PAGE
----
Candidates have their say at local forum

25 in contested primaries discuss teacher salaries, Tubman museum project

GOP executive hopefuls face off

Adler, Schoeffield spar on issues, their qualifications

Howard County

July 28, 2002|By Larry Carson | Larry Carson,SUN STAFF

From prostate cancer treatment to higher salaries for teachers, 25 candidates for various Howard County offices talked issues yesterday at a continuous series of primary election forums sponsored by the African American Coalition of Howard County.

Consensus emerged on a few things during the six hours of questions at county school board headquarters on Route 108, but only candidates running in contested races for the Sept. 10 primary were allowed to speak. Officials such as County Executive James N. Robey, a Democrat, and state Sen. Robert H. Kittleman, a Republican with no opponent, were not interviewed, though Kittleman attended.

Everyone on the panels favored turning the former segregation-era Harriet Tubman High School building next to Atholton High School over to the African-American community for use as a museum and cultural center -- though no one suggested exactly how to pay for it. Conservative Republican Bob Adams, a candidate for House of Delegates in District 13, even vowed, if elected, to get a ladder and a hammer and personally put the words "Harriet Tubman" on the 54-year-old building's brick wall.

Howard's teachers, whose starting pay ranks in the middle of Maryland's districts, should get big increases to catch up with neighboring Montgomery County, the candidates agreed, but no one said they favored a tax increase to pay that tab.

Only one, west Columbia's District 4 County Council candidate Mary Kay Sigaty, a Democrat, even hinted that Howard's tax rates should be discussed if revenues continue to lag. "I don't believe we can do more with less," she said.

Incumbent Councilman Allan H. Kittleman, a western county Republican, added a note of pragmatism by pointing out that the school board and the county executive control what teachers' salaries will be, not the County Council.

School board candidates Barry Tevelow and Courtney Watson debated ways of bridging the achievement gap between white and African-American students.

Tevelow said he would be a strong voice for directing money to the classroom and away from bloated central administrative perks.

Watson said her mentoring of a pupil at Dasher Green Elementary -- one of the county's poorer performing schools -- has "been an eye-opening experience."

Expectations must be raised and ways found to get and keep the best teachers in the schools that need help, she said, and principals should do more classroom-related work and less administrative chores, too, she said.

A question on the need for more prostate cancer screening for black men brought forth several candidates' stories of the deaths of relatives, or of a first exposure to a test.

The two GOP candidates for county executive -- Steven H. Adler and Clark J. Schoeffield -- squared off on several issues, though Adler issued more criticisms of Robey than Schoeffield.

Adler said Robey mishandled the controversy over where to put a proposed privately run crisis center by pitting the black community against the needs of people in crisis with a proposal to locate the center at the Tubman building, next to the county's homeless shelter.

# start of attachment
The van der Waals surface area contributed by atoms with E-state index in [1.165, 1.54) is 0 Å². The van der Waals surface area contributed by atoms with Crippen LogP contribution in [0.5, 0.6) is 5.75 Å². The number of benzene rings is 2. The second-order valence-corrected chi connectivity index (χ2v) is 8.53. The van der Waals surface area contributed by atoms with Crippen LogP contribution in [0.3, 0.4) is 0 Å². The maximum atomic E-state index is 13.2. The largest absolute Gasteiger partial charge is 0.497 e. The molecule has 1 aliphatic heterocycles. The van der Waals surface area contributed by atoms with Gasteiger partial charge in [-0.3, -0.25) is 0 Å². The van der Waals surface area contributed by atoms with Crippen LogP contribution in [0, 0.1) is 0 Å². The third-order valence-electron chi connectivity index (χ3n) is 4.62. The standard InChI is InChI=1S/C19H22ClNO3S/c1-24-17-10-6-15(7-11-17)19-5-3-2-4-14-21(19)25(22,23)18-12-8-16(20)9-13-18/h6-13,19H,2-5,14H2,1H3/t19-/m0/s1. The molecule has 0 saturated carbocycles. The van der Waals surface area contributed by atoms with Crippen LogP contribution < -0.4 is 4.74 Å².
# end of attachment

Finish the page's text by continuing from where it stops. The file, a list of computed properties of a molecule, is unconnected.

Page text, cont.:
Robey has said he never proposed anything, but merely entertained proposals suggested by crisis center advocates and tried to mediate. The school board owns the Tubman building, now used for Head Start classes and a school board maintenance shop.

Adler suggested that $400,000 the county spent to install high-tech satellite locators on county snowplows "for two days a year" could have gone to the Tubman museum project.

If elected, Adler said he would stop plans for a new Howard county government office complex in Ellicott City, cut the county executive's staff and the public information office, cut government spending and pay teachers more without raising taxes. He and Tevelow also criticized the size of the school system's central staff.

Adler said he would "get police administrators out from behind desks and be proactive." Asked whether he would favor expanding crime HotSpot programs, Adler said, "I object to allowing neighborhoods to be HotSpots in the first place."

Schoeffield, a late entry, hit repeatedly on what he called "a feeding frenzy in the development community to build, build and build at such an alarming rate, we, the public, can't keep up with it." He said builders should pay more for the new schools and infrastructure new homes require. He also opposes slot machines at race tracks, something Adler said he backs.

The two Republicans traded barbs on their respective qualifications. Adler said that in his decade of activities on numerous boards and commissions, neither he nor anyone on his 15-member campaign committee had ever heard of Schoeffield.

Schoeffield shot back that in his work on a community task force studying traffic and growth stresses in the Worthington area of Ellicott City, he had never heard of Adler.

"That doesn't really mean anything. I have a passion," Schoeffield said. "Steve and Jim Robey are part of the establishment. They have to answer to the establishment," he said, referring to Robey's career as a civil servant and Adler's civic and business involvement.

Schoeffield also criticized a report by the U.S. 1 revitalization task force, which Adler co-chaired, as encouraging new development that would eliminate housing for low-income working families. He later acknowledged that he hadn't read the report.

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